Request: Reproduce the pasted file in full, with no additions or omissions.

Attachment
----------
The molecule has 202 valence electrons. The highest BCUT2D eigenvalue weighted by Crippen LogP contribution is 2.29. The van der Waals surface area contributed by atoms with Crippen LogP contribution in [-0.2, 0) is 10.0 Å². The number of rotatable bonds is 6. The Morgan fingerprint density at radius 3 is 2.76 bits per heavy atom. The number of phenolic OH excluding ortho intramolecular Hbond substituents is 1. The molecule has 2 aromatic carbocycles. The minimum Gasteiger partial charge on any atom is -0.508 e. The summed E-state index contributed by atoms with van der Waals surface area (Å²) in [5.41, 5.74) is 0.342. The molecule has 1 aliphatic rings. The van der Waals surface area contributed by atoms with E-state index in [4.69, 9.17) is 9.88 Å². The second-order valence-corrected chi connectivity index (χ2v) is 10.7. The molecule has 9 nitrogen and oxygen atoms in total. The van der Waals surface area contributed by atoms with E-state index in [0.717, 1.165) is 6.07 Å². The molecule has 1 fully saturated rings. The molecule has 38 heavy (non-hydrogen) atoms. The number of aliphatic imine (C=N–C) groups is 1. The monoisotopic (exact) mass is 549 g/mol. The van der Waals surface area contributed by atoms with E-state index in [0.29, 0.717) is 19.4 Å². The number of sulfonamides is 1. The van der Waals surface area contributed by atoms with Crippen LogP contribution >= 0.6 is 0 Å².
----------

The molecule has 202 valence electrons. The highest BCUT2D eigenvalue weighted by Crippen LogP contribution is 2.29. The van der Waals surface area contributed by atoms with Crippen LogP contribution in [-0.2, 0) is 10.0 Å². The number of rotatable bonds is 6. The Morgan fingerprint density at radius 3 is 2.76 bits per heavy atom. The number of phenolic OH excluding ortho intramolecular Hbond substituents is 1. The molecule has 2 aromatic carbocycles. The minimum Gasteiger partial charge on any atom is -0.508 e. The summed E-state index contributed by atoms with van der Waals surface area (Å²) in [5.41, 5.74) is 0.342. The molecule has 1 aliphatic rings. The van der Waals surface area contributed by atoms with E-state index in [4.69, 9.17) is 9.88 Å². The second-order valence-corrected chi connectivity index (χ2v) is 10.7. The molecule has 9 nitrogen and oxygen atoms in total. The van der Waals surface area contributed by atoms with E-state index in [0.717, 1.165) is 6.07 Å². The molecule has 1 fully saturated rings. The molecule has 38 heavy (non-hydrogen) atoms. The number of aliphatic imine (C=N–C) groups is 1. The monoisotopic (exact) mass is 549 g/mol. The van der Waals surface area contributed by atoms with E-state index in [0.29, 0.717) is 19.4 Å². The number of sulfonamides is 1. The van der Waals surface area contributed by atoms with Crippen LogP contribution >= 0.6 is 0 Å².